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Education

  • Initiative brings biomedical course to ILHS

    INDIAN LAND – A person is on the ground dead, and it’s your job to figure out how long the body has been there and what lead to the death.

    What are all the parts of the digestive system and what should you be aware of when treating a diabetic patient?

    The answers to those inquiries and more are being unraveled this semester in Jill Haun’s classroom at Indian Land High School.

  • Teacher to bring history to life with $2,000 grant

    A local educator has been recognized with a national award for bringing innovative ideas to the classroom.

    Hope Figuero, a fourth-grade teacher at Erwin Elementary School, is one of 100 winners of the 2009 Unsung Heroes award program sponsored by financial institution ING.

    ING recognized those teachers for developing innovative programs and incorporating them into lessons.

    Figuero, who also received a $2,000 grant, was presented her award earlier this month.

  • Students may now apply for Leroy Springs loans

    Leroy Springs Student Loans will be available beginning Nov. 1 for students seeking assistance for college costs for the spring semester.  

    The deadline for receipt of applications is Dec. 1.

    The Springs Close Foundation Inc. has made 147 interest-free loans so far this year to college students who live in Lancaster County and Chester and Fort Mill.  

    Funds advanced will total $453,616 for an average of $3,086 per student. Included in these figures are loans made to students attending York Technical College for an average of $1,500 per student.

  • Southside Literacy expands

    The American Red Cross is urging individuals to donate blood as soon as possible.  

    The blood supply has dropped critically low throughout the Southeast, said Joyce Brendel, interim chief executive officer of American Red Cross Carolinas Blood Services Region.

    Brendel said while all blood types are needed, there is a critical need for types O negative, B negative and A negative.

    In the summer, blood shortages often occur because individual donations decrease, along with the number of organizations that sponsor blood drives.

  • Southside Literacy expands after move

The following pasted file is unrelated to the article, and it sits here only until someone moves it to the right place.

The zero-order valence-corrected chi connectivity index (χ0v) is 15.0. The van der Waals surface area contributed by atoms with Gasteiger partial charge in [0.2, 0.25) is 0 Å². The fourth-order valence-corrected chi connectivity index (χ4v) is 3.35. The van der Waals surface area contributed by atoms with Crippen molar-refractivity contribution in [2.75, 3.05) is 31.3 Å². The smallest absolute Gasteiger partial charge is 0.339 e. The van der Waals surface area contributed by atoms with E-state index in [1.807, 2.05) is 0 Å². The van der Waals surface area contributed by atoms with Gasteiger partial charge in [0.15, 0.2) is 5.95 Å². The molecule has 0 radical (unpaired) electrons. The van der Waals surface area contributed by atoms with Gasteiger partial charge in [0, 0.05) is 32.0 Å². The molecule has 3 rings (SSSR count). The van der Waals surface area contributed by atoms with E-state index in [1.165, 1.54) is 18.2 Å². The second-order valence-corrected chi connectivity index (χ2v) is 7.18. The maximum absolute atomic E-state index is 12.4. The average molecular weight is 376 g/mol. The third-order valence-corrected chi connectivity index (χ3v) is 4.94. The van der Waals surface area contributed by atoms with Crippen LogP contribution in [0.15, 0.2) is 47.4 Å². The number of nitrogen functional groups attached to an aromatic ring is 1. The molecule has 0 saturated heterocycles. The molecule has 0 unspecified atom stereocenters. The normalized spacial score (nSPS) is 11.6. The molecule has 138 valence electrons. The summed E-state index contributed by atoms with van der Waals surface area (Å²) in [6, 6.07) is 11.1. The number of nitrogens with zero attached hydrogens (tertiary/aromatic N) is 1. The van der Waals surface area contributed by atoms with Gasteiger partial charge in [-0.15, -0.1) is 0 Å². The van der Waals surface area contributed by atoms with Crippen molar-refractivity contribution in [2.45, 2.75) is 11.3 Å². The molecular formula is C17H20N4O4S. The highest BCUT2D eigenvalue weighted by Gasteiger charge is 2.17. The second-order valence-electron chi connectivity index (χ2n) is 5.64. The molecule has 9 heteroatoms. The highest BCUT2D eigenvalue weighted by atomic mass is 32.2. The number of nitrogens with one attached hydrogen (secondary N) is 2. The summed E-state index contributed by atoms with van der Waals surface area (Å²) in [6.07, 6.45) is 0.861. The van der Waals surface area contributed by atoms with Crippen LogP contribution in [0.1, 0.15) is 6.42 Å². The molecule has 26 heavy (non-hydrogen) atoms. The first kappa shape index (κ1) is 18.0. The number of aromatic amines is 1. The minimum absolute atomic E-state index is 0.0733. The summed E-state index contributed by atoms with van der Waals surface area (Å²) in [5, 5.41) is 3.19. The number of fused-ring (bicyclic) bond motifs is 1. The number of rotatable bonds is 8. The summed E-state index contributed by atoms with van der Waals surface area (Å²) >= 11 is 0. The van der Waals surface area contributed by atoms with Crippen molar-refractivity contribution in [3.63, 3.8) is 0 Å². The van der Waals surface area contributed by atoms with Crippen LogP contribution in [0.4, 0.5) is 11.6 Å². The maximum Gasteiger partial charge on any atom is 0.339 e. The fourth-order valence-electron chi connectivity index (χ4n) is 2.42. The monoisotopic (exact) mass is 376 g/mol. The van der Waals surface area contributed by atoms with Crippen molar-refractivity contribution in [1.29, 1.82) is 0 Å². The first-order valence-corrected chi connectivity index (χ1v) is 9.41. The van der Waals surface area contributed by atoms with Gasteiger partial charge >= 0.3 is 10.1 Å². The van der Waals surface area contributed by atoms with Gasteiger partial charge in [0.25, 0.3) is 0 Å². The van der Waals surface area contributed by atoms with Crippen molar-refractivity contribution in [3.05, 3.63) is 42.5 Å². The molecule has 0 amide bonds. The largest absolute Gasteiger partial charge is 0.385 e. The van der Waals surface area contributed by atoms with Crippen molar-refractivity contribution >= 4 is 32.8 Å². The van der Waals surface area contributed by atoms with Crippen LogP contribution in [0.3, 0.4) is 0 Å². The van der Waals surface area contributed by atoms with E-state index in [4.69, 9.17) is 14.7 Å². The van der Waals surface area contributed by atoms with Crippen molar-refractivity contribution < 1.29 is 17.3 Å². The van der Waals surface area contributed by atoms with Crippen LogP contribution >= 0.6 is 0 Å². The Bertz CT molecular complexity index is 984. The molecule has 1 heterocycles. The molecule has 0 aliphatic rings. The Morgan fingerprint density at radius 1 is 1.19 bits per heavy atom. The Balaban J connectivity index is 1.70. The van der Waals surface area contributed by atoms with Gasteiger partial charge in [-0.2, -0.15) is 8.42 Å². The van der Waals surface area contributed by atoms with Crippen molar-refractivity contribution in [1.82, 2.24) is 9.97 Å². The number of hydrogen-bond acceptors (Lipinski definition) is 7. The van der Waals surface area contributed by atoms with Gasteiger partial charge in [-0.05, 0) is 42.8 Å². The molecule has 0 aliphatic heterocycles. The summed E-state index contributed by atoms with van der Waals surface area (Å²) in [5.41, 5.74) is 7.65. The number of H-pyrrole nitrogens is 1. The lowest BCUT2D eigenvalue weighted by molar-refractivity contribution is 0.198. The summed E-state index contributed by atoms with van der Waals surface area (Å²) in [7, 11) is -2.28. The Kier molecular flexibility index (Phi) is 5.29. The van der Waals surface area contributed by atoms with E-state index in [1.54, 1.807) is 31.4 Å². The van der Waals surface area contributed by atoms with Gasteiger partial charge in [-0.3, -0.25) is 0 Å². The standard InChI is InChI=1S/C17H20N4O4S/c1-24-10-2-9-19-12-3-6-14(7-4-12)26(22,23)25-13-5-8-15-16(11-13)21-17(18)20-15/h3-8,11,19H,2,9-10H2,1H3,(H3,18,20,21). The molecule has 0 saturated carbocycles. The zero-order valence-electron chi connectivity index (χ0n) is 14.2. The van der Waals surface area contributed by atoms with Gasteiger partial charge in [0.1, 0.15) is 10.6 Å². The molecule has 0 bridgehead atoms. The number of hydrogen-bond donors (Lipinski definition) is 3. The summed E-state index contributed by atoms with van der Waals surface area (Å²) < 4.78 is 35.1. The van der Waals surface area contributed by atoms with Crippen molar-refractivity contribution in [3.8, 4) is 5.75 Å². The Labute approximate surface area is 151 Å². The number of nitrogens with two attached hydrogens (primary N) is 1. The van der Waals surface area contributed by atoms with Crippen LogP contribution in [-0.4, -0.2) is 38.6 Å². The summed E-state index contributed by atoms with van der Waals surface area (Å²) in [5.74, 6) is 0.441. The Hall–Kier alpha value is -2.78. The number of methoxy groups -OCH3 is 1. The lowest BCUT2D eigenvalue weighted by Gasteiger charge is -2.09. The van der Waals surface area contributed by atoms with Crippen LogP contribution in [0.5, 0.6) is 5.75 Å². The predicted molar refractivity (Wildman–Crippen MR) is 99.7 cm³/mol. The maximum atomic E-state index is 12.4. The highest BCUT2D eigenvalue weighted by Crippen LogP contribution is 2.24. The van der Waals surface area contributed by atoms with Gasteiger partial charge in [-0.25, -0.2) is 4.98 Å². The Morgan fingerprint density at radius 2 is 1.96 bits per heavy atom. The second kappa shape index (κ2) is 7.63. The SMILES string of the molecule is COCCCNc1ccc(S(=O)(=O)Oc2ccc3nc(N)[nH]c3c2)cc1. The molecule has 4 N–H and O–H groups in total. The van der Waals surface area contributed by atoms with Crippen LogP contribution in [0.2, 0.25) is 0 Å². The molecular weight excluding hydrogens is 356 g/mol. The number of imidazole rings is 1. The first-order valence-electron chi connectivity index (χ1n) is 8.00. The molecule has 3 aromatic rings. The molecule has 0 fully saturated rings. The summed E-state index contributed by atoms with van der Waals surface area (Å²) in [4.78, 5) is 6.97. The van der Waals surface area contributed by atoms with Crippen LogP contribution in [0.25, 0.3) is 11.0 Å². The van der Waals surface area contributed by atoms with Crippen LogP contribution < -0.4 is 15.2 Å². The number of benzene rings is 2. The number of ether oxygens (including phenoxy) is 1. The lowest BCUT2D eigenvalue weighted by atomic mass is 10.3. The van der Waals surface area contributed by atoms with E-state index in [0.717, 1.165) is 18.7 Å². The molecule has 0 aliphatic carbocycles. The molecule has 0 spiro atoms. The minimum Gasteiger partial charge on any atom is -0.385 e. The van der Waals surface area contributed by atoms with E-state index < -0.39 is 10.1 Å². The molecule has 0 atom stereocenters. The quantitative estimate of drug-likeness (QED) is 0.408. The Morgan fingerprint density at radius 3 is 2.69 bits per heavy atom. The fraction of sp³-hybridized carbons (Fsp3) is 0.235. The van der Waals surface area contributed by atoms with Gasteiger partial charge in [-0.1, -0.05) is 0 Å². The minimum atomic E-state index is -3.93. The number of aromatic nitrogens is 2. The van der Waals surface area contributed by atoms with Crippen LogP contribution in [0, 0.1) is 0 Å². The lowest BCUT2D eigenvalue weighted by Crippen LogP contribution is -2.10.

On any given day, you’ll see a number of different activities going on at the Preston Blackmon Family Success & Career Center.

    In one room, several people work on computer-based programs in preparation to earn their GED (general educational development).

    In a second room, three school-age children discuss their multiplication tables, while in another area, a mother reads a bilingual children’s book with her two daughters.

    Here, the name of the game is self-betterment.

  • Learning Institute closes its doors

    Jan Clark Bragg’s addiction to prescription pain killers got so bad that she cashed in her 401(k) to buy more and more pills.

    She quit her job, left her husband and spent months “not doing anything,” except feeding her drug habit. Then she reached rock bottom.

    “It was awful,” Bragg said.

    Shortly afterward, one of Bragg’s friends told her about the Learning Institute for Tomorrow, or LIFT.

    The intent, though, was for Bragg to help out LIFT with marketing and advertising.

  • Yes, even young students are at ease with technology

    Years ago, the only supplemental materials a student had to worry about were pencils and notebooks.

    But with the emergence of new technologies, their options have blossomed to include computers, Web sites and wireless technology, all of which have become an integral part of daily life for adults and students of all ages.

    Lydia Quinn, executive director of planning and accountability for the Lancaster County School District, says technology is a useful tool, no matter the age of the student.

  • Roman holiday

    Sara Parker is still reflecting on a recent trip abroad that may prove to be her best learning experience yet.

    Parker, a Lancaster native who attends the S.C. Governor’s School for the Arts and Humanities, spent eight days in Italy during her spring break in March.

    She and about 50 other music students in the school went there to perform in Rome, the Italian capital.

  • Super swimmer just likes to swim

    INDIAN LAND – Jada Norman dives in the pool and performs just about every maneuver you’d expect to see from a seasoned swimmer.

    Jada, 10, does the butterfly and breaststroke with ease, and can swim long distances using the backstroke.

    Her ability to easily glide through the water may make you wonder just how good Jada will be in years to come. But if you ask her, swimming competitively or for acclaim is not even part of the plan.

    She simply does it for fun.

  • ILHS student writes, publishes first novel

    INDIAN LAND – It only took a couple of words to spark Taylor Altier’s imagination.

    Altier, 16, was working as a restaurant hostess at Murphy’s Tavern in south Charlotte when a word caught her attention.

    From there, the Indian Land High School student created what would soon be her own self-published novel.